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The Health Benefits of Apples for Your Kids (and You)

Health benefits of apples
In Greek mythology, apples were associated with the healing god Apollo, perhaps the source for the modern-day adage that an apple a day keeps the doctor away.

In medieval times, physicians were taught that cooked apples could relieve bowel, lung, and nervous system disturbances. The custom of serving fresh fruit, particularly apples, at the end of a meal, arose because of the favorable effects on digestion attributed to them by the physicians Hippocrates and Galen. Plus, apple juice was one of the earliest prescribed antidepressants.

Apples give your child a healthy dose of pectin

Apples are not bursting with vitamins and minerals like other fruits, though they provide some vitamin C and potassium. However, apples are undoubtedly amazing for controlling blood sugar, says Dr. Barry Sears in his book The Top 100 Zone Foods. “Apples are a good source of soluble fiber, especially pectin, which helps control insulin levels by slowing the release of sugar into your bloodstream. Pectin also helps reduce cholesterol levels by lowering insulin secretion.”

Apples shine in antioxidants

We now also know that apples fairly shine in antioxidant phytochemicals.

Research suggests that natural antioxidants could be even more effective than vitamin supplements. Cornell University researchers, for example, have found that the amount of fresh apple extract from a medium apple with skin provides antioxidant activity equal to 1,500 milligrams of vitamin C. Using colon cancer cells treated with apple extract, the scientists found that cell proliferation was inhibited in vitro. The researchers also tested the apple extract against human liver cancer cells and again found inhibition of the growth of those cells.

Apples are high in quercetin

Apples are probably the most common food that’s a good source of quercetin. Quercetin is a flavonol, a sub-category of flavonoids, which reduces cancer risk.

A study published on August 1, 1997, in the American Journal of Epidemiology, was focused on flavonoids. The study reviewed the diet of 9,959 Finns aged five to 99 years. Of those in the group who were cancer-free in 1965, those who ate the most flavonoid-rich foods — apples and other fruit, onions, juices, vegetables, and jams — had a 20 percent lower incidence of cancer through 1991. Quercetin, a flavonoid found mostly in apples, accounted for 95 percent of the flavonoids consumed by the study group.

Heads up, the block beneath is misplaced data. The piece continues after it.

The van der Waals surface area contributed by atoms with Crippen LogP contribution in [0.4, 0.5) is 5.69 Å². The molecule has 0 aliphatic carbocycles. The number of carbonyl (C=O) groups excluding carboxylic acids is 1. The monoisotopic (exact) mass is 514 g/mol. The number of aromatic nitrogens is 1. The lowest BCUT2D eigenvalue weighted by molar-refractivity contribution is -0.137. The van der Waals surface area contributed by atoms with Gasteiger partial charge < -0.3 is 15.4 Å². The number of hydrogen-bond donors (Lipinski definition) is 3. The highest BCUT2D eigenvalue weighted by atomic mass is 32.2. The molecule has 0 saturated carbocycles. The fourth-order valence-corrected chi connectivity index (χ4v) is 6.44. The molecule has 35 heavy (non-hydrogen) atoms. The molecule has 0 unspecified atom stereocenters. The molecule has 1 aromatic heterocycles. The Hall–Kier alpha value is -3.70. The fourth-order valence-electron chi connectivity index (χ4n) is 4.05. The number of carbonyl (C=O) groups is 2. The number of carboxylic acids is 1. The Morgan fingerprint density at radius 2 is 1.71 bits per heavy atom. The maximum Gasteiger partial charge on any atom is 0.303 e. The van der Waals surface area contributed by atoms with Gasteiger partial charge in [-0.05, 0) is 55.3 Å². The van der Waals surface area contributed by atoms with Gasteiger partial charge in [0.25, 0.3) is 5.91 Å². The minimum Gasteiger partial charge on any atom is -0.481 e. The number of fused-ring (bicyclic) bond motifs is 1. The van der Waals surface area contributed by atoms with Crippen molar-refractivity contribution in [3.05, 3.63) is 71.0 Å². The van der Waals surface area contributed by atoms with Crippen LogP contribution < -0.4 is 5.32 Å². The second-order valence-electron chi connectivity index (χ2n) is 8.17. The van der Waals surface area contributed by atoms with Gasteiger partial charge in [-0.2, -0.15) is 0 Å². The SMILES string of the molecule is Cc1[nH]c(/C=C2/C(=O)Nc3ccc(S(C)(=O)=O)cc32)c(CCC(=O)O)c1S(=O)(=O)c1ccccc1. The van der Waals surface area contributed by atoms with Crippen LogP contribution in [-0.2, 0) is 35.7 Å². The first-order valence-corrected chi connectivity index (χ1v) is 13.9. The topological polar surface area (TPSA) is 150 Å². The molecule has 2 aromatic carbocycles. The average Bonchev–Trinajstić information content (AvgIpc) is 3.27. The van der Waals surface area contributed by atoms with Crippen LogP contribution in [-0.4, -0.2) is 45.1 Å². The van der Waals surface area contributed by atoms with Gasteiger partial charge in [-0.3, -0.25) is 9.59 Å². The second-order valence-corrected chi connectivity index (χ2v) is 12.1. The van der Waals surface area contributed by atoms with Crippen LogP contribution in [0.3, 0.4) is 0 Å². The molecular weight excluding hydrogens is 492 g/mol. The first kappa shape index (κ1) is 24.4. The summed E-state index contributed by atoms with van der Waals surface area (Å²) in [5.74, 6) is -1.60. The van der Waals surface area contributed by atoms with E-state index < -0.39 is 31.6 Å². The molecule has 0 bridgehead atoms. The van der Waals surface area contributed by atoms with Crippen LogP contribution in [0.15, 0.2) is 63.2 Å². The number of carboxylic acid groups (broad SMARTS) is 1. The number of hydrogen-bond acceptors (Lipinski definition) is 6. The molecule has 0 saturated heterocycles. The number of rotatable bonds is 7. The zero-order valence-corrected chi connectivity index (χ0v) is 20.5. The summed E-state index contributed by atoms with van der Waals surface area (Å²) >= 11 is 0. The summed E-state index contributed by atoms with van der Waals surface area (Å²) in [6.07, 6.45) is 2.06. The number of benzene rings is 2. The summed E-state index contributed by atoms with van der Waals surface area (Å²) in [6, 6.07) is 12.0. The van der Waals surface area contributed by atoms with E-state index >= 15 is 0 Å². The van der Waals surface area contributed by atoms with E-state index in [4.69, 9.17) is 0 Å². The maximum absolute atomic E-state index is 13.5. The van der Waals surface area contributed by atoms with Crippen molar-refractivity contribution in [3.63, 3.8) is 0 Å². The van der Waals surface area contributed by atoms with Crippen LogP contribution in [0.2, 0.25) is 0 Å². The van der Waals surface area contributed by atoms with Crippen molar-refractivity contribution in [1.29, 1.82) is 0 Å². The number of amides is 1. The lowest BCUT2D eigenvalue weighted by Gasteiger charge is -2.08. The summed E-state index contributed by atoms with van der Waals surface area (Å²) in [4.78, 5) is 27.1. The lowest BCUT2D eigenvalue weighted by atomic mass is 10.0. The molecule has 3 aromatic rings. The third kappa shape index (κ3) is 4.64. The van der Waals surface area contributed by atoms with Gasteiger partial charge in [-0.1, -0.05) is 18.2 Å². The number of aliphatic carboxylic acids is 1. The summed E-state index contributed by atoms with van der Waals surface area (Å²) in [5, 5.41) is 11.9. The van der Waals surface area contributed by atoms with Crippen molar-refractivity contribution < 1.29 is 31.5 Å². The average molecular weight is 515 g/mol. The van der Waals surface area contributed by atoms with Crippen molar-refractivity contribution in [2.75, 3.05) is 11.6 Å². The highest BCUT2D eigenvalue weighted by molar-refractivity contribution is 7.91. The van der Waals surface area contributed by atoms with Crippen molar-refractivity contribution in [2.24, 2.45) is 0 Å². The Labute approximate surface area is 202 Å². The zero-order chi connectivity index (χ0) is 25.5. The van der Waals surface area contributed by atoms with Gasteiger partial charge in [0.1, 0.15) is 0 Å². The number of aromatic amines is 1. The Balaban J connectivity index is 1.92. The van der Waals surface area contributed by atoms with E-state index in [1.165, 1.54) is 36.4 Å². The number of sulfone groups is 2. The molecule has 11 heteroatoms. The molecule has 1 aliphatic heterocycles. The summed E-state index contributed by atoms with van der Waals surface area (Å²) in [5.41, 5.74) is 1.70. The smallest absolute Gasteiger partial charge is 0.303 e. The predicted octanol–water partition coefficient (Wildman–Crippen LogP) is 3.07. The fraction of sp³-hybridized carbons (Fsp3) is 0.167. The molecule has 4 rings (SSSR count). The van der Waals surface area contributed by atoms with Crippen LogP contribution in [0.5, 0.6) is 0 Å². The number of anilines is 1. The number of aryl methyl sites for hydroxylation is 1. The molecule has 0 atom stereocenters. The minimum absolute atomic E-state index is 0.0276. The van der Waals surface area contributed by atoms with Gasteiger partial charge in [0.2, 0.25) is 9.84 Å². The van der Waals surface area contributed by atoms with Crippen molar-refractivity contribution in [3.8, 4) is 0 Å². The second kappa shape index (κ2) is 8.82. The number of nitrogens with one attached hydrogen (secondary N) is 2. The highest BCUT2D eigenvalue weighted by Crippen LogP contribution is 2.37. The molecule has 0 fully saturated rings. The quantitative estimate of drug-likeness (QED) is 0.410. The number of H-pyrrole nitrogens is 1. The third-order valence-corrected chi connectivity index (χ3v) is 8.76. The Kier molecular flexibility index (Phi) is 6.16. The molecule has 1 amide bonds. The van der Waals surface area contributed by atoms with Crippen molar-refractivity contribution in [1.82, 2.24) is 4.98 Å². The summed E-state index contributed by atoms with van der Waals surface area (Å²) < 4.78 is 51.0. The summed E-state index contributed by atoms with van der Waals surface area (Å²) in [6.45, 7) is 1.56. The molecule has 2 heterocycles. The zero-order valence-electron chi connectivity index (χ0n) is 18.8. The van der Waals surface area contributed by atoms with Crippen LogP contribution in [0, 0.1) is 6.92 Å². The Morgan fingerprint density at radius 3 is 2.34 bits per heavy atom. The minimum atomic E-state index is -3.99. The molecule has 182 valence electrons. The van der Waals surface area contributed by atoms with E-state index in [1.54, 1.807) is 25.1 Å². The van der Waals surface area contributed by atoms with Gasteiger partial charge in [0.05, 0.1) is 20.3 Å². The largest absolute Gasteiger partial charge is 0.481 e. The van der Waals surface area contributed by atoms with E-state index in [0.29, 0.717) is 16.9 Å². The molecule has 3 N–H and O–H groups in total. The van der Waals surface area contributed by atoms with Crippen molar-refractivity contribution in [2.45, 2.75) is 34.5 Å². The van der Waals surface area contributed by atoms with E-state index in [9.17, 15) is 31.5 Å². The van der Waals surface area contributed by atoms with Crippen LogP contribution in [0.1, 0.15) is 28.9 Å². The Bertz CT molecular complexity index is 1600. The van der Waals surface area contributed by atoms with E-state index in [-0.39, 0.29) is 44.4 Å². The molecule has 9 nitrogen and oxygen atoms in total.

Other possible health benefits of quercetin include fighting free radicals, relieving allergies, lowering blood pressure, and reducing inflammation, the risk of neurological diseases, the risk of infections, and the risk of heart disease. 

To get the most benefit, don’t peel your apples. Quercetin is found only in the skin.

Apples contain the trace mineral boron

Boron is essential to your child because it helps harden their bones. Strong bones aid in preventing osteoporosis later in life, according to the University of Pittsburgh. Boron is also needed to build muscle and improve muscle coordination and cognitive skills.

Apples are relatively cheap when purchased in season, and they’re versatile. Most children enjoy apples, so give your kids a nutritious and delicious snack that will keep them healthy now and into adulthood.

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